There was the Trust Project at Santa Clara University, which was an attempt to operationalize the main things you would want to know about a news site in order to understand whether or not it’s credible. Do they do their own reporting? Do they fact check? Do they have journalists? Do they have a code of ethics? Do they run corrections? The idea was to do an assessment, a rating based on those things, and display that rating alongside the story. Now there’s a news organization called NewsGuard, which is is attempting to do just that. They’re going to look at the 7,500 news platforms that are the source of 90% of the news on the Internet, and a red light, green light, or yellow light to the source. Like the Good Housekeeping Seal of Approval. Now, NewsGuard is not going to be judging the accuracy of each news story. What they are going to be doing is looking at the entity out of which the news originates and saying, “These are the practices which characterize that organization, and this is why we think that it’s a credible, trustworthy news source.” Now the question is: How are they gonna make money from that? Their plan is to license these ratings to the news platforms, which will then pay them in order to display these ratings. I think the idea is that advertisers will see that highly rated sites are worth paying a premium to display on. Back in the print era, that was the way higher end news organizations were able to recover the money it cost them to pay for reporters and editors. Advertisers would pay to be alongside news that they thought was credible—news that would attract a higher end clientele, a higher end audience.

Enter: One version of that is the paywall. You pay for the New York Times, you pay for the Washington Post, you pay for The Nation. That’s one way of sort of assuring that your journalists are getting paid.

Wasserman: Right.

Enter: But can’t paywells be a barrier to lower-income people, who are forced to rely on free news?

Wasserman: It’s a problem. On some sites you get a certain number of free stories every month, in order to make the paywall somewhat porous.

Enter: How is the paywall model working out?

Wasserman: It’s by and large worked well for the high-end publications. The best example is the Wall Street Journal, which had a paywall from the get-go. Apparently the New York Times is now getting more money from circulation revenue then it from advertising. You’ve had kind of a flight to quality: the paywall has rewarded those publications that are consistently providing quality. Everybody else, not so good. They’re hurting. And the biggest and most consequential example of that is the destruction of the regional newspapers, which had been the spine of the news business. They’re just not going anywhere.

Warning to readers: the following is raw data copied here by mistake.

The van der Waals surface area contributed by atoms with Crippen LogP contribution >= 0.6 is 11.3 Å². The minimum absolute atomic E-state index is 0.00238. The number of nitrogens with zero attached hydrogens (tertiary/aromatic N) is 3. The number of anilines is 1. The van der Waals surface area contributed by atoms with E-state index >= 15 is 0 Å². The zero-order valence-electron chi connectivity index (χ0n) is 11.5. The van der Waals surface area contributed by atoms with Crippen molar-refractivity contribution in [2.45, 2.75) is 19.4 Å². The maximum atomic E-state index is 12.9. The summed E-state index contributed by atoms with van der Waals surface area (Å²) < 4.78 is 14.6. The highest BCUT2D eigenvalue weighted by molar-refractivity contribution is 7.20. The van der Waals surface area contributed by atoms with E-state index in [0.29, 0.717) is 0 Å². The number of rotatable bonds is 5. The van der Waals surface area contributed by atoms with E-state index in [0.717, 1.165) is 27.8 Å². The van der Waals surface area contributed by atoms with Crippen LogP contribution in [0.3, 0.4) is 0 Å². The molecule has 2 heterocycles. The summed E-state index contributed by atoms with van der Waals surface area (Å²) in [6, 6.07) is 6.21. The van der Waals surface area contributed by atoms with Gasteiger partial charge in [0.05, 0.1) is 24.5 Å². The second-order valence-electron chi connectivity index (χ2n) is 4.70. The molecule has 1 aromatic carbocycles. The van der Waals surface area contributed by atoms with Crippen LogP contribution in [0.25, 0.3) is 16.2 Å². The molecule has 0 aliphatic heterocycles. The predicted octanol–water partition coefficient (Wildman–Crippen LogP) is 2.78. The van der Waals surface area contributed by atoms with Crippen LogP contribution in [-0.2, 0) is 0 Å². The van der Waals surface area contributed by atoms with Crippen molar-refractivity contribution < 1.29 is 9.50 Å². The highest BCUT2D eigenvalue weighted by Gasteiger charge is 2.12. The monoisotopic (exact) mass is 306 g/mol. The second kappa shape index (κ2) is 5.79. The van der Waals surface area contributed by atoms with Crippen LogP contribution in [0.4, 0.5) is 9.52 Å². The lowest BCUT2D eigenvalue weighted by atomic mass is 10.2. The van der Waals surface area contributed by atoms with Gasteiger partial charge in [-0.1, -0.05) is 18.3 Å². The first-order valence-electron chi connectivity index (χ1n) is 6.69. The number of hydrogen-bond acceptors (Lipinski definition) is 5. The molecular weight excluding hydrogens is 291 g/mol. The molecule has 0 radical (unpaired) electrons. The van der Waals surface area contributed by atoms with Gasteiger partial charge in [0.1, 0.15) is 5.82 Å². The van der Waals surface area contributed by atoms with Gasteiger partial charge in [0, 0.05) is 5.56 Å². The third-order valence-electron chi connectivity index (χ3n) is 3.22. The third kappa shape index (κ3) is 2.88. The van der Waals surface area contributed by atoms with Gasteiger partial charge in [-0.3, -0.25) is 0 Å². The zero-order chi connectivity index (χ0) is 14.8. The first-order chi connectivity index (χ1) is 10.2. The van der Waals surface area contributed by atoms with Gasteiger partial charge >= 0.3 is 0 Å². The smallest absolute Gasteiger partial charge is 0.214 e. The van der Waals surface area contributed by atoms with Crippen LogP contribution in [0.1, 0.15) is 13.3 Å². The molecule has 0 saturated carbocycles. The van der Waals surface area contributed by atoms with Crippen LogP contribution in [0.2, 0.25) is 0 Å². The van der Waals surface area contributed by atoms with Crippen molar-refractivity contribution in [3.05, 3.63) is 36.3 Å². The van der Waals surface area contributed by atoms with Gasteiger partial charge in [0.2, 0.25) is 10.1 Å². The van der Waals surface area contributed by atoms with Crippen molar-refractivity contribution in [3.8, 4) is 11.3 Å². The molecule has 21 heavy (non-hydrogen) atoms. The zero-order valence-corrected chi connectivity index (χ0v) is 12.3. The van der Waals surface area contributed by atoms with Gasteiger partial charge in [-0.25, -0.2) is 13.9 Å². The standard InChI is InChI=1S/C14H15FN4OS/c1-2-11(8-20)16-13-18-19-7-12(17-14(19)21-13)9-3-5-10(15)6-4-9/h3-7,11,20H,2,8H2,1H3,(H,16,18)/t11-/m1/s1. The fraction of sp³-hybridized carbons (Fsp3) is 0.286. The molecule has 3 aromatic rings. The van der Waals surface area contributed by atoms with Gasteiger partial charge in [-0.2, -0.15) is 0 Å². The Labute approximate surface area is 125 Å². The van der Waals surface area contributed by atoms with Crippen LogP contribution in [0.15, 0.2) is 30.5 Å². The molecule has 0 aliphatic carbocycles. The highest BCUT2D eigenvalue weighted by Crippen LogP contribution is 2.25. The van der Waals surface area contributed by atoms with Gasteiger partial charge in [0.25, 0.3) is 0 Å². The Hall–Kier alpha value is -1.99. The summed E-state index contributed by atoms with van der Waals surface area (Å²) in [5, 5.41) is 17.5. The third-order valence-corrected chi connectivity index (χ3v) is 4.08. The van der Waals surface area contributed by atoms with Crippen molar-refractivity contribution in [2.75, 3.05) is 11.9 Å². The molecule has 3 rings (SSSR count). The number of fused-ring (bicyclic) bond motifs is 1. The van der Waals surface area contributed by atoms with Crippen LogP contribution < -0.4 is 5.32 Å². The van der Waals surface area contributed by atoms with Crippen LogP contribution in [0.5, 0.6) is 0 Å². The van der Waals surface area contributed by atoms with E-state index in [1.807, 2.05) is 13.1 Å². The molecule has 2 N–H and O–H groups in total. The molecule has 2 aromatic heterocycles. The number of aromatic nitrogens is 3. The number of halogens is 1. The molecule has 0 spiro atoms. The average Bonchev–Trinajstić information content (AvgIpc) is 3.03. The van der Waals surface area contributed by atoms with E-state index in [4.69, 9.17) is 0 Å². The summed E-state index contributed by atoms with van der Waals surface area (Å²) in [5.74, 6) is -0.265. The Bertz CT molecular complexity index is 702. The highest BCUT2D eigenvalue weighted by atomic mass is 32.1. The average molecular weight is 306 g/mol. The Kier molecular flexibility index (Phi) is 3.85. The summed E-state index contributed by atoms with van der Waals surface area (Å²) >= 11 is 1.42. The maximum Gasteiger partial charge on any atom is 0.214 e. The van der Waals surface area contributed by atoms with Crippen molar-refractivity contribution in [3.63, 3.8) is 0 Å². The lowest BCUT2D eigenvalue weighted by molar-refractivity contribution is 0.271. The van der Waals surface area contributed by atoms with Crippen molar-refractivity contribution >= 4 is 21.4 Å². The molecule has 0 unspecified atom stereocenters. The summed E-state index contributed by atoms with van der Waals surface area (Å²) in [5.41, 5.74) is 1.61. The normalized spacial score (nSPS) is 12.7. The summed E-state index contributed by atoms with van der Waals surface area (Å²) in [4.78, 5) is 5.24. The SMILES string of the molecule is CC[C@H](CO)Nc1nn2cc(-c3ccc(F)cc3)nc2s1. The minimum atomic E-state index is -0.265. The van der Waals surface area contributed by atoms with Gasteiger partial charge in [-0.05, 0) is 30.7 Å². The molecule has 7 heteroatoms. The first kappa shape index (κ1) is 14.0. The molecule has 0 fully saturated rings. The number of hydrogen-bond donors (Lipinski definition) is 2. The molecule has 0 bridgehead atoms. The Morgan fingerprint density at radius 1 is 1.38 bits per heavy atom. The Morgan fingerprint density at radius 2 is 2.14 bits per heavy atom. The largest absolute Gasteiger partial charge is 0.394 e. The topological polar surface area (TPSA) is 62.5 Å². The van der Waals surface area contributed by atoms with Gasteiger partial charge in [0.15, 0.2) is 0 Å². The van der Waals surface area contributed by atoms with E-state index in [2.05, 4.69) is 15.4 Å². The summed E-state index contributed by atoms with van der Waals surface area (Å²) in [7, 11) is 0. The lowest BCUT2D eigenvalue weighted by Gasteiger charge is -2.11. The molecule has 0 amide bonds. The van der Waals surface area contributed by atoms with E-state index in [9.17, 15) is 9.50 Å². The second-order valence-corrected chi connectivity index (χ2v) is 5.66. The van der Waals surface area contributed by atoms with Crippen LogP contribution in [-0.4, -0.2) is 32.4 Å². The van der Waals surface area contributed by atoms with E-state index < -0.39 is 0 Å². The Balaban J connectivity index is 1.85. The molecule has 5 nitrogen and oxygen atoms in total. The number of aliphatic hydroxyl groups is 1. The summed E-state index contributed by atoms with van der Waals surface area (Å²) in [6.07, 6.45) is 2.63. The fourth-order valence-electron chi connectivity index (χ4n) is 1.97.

Enter: Is anyone doing automated content introspection on upload, and flagging for human review?

Wasserman: I don’t know if it exists, but it’s premised on an interesting insight, which is the idea that transparency somehow provides an ethical sheen, an ethical burnish, on practices that would otherwise be viewed as irresponsible. For example. We’re not necessarily in the position to determine the veracity of information that we receive, but you know what we’re gonna do: We’re gonna tell you what we’re hearing. And we determine that it’s false, we’ll fix that later on. So we’re not going to make any claims to having independently verified this information, because that’s not our job. Our job is to tell you what we’re hearing. We’re not in a position to verify it, but as we get better information we’ll put it out there. This is a big deal now with respect to journalism, a big change in the ethics of evidence. Used to be, you didn’t do that. Used to be, you had to make an effort to do some confirmation before you put information out there. Now there’s a feeling of, ”Oh yeah, but that was when we lived in a world of objectivity and facticity, but we’re not in that world any more. We’re in the world of telling you what we’ve heard, making no claims beyond that, and then—when we get better information —we’ll fix the earlier information.” This is what’s called transparency, and it’s thought to be ethically superior to the old “Voice of God” idea: the old idea that we’re putting it out there and you can trust it, because we’ve determined it’s true.